“We believe in the Holy Spirit, the Lord, the Giver of Life, who proceeds from the father, who with the Father and the Son is worshipped and glorified who spoke by the Prophets and in One, Holy, Catholic, and Apostolic Church. We confess one Baptism for the remission of sins, and we look for the resurrection of the dead and the life of the coming age, Amen.”

Council of Ephesus

Another theological dispute in the 5th century occurred over the teachings of Nestorius, the Patriarch of Constantinople who taught that God the Logos was not hypostatically joined with human nature but rather dwelt in the man Jesus. As a consequence of this, he denied the title “Mother of God” (Theotokos) to the Virgin Mary, declaring her instead to be “Mother of Christ” Christotokos.

When reports of this reached the Apostolic Throne of Saint Mark, Pope Saint Cyril I of Alexandria acted quickly to correct this breach with orthodoxy, requesting that Nestorius repent. The Synod of Alexandria met in an emergency session when he would not, and a unanimous agreement was reached. Pope Cyril I of Alexandria, supported by the entire See, sent a letter to Nestorius known as “The Third Epistle of Saint Cyril to Nestorius.” This epistle drew heavily on the established Patristic Constitutions and contained the most famous article of Alexandrian Orthodoxy: “The Twelve Anathemas of Saint Cyril.” In these anathemas, Cyril excommunicated anyone who followed the teachings of Nestorius. For example, “Anyone who dares to deny the Holy Virgin the title Theotokos is Anathema!” However, Nestorius still would not repent, which led to the convening of the First Ecumenical Council of Ephesus (431), over which Cyril I of Alexandria presided.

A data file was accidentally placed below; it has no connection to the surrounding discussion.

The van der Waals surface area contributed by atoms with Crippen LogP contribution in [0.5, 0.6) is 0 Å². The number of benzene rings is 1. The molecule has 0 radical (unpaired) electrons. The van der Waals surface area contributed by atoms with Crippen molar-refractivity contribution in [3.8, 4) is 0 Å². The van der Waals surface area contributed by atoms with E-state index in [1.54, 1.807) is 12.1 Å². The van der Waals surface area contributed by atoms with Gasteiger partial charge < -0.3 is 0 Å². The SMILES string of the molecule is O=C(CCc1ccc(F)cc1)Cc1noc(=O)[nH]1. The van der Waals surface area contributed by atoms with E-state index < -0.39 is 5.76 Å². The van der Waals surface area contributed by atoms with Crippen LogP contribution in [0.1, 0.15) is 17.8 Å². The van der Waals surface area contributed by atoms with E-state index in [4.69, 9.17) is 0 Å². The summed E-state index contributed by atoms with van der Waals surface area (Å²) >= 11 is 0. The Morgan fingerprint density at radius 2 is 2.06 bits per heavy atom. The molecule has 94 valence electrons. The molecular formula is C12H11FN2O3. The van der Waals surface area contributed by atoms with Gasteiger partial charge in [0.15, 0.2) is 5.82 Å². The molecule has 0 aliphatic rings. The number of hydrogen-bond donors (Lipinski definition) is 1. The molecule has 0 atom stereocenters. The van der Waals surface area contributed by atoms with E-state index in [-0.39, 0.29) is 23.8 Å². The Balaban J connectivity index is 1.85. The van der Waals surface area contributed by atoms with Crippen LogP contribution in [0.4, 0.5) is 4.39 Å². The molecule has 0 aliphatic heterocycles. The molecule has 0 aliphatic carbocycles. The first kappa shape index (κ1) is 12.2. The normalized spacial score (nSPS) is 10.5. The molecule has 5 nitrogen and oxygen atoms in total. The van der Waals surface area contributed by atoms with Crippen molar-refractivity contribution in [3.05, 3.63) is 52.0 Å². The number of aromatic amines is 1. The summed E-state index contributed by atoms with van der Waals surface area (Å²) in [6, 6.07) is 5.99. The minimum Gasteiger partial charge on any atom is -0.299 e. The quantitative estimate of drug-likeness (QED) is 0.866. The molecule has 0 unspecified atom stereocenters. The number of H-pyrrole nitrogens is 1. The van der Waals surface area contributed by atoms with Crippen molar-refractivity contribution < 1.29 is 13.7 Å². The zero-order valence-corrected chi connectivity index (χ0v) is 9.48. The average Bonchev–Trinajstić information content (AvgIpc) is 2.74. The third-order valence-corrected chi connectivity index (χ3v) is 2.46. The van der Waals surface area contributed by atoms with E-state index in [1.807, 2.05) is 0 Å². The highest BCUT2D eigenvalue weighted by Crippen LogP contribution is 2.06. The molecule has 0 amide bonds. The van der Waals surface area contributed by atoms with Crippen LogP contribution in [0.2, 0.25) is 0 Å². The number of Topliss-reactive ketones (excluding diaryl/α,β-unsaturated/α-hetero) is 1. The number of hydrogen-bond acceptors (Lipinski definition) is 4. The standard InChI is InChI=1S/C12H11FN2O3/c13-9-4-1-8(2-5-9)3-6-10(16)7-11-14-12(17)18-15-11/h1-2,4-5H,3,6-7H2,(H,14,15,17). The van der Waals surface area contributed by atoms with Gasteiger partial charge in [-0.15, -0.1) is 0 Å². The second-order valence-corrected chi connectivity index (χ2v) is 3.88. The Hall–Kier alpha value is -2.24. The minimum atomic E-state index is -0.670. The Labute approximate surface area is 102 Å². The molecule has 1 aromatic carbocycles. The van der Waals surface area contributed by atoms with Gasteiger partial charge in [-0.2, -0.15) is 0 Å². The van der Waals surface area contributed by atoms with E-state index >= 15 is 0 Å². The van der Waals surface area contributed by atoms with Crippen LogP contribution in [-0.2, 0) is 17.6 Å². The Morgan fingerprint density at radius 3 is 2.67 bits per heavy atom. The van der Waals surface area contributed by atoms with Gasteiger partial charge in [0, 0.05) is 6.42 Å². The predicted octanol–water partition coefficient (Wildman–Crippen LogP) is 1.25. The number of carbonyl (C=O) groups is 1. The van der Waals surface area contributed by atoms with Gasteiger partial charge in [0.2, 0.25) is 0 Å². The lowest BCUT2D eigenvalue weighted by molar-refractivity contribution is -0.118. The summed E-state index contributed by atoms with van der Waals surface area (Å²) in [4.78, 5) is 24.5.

The First Ecumenical Council of Ephesus confirmed the teachings of Saint Athanasius and secured the title of Mary as “Mother of God”. It also clearly stated that anyone who divided Christ into two hypostases was anathema, as Cyril had said that there is “One Nature [and One Hypostasis] for God the Word Incarnate” (Mia Physis tou Theou Logou Sesarkōmenē). Also, the introduction to the creed Creedormulated as follows: